Have a concrete strategy in place for what to do with customers that are constantly returning checks. You could simply charge a fee for every bounced check (and allow exceptions in special circumstances); but that can involve a lot of manual review. You can also restrict and remove users that exceed a maximum threshold of returned checks; you can remove them fully from the platform or simply restrict their access to specific services. You can then reinstate services after a minimum threshold of checks go through without bouncing, granting them access to your full suite of services.

With controls like this in place, you can manage how customers use your platform more effectively. Most customers can gain access to the top-level service you provide, and only customers with the biggest risk factors will have restrictions on their usage. This allows you to mitigate risk and balance offering the seamless, convenient service customers want.

Identifying Patterns to Consistently Update Your Threshold

The best way to stay on top of check deposit fraud is to regularly update thresholds according to the behavior you’re seeing.

Link analysis can be a great way of analyzing this, as it will help you link users and organizations with transactions - helping you identify patterns faster and more effectively. See which users are depositing checks from the same place, look at the transaction history of users to understand which people and organizations they interact with most, and identify when behavior is out of the ordinary.

How Unit21 Prevents Check Deposit Fraud

Unit21 enables users to do three specific things to help with this form of fraud:

  1. Monitor Checks: Monitor check deposits and the user behavior associated with them to identify suspicious activity and flag it for investigation.
  2. Investigate Cases: Analyze cases using a single solution that amalgamates data from other sources, making investigations more efficient and effective.
  3. Link Analysis: Identify patterns between transactions, users, and accounts to detect - and prevent - fraud.

Combined, this creates a complete process for managing check deposit fraud on your platform, and allows you to limit fraud losses in the process. Identify not just individual fraudsters, but larger rings that are operating together.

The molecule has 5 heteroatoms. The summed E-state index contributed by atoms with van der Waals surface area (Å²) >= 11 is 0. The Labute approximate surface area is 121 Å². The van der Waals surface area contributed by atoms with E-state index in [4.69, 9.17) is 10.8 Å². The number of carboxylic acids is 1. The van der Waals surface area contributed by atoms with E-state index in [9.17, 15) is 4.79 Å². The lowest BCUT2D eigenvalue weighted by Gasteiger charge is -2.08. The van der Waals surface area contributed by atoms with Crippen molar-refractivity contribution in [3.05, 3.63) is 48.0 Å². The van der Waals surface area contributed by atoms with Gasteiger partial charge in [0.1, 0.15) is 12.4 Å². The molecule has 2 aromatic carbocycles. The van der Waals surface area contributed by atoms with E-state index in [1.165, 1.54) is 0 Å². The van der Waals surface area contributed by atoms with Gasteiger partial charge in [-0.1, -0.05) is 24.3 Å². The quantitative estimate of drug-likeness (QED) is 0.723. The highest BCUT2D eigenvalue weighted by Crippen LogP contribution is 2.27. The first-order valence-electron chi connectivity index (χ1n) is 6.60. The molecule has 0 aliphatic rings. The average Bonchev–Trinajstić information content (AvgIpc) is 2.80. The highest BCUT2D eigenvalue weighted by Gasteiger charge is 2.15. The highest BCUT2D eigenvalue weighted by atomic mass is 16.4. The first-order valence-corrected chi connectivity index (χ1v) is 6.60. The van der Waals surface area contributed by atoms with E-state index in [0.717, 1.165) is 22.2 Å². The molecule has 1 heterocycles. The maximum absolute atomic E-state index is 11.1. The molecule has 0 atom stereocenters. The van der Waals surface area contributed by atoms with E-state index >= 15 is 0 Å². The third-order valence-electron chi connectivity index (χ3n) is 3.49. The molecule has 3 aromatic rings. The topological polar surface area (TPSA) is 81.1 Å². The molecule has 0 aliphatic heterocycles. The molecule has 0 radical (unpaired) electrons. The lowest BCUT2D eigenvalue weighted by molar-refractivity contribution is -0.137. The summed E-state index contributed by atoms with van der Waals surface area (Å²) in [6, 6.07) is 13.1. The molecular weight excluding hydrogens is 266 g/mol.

You’ll never fully be done with this process; you’ll regularly need to refine your rules, alter thresholds, and analyze user behavior to determine which thresholds are ideal for your business. You should always be updating your procedures to keep up with the most current fraud trends.

Change (or at the very least evaluate) thresholds on a monthly basis, and listen to what the data is saying about your performance. Over time, you’ll not only weed out fraud, but you’ll actually be able to reduce fraud losses and increase revenue.

Unit21 is ideally suited for check deposit fraud, as it lets you monitor transactions, investigate cases, and perform detailed link analysis quickly and efficiently. All of these go beyond simple solutions like check imaging, making them redundant and enabling proactive strategies for fraud prevention.

With a powerful fraud detection infrastructure, you can easily set up customizable transaction monitoring rules that screen checks for frequency and maximum amounts. You may even be able to reduce check deposit fraud from occuring in the first place by optimzing ATO fraud detection.

Schedule a demo today to find out how we can help you perfect this balance and reduce fraud losses, save time on investigations, and optimize your fraud prevention efforts.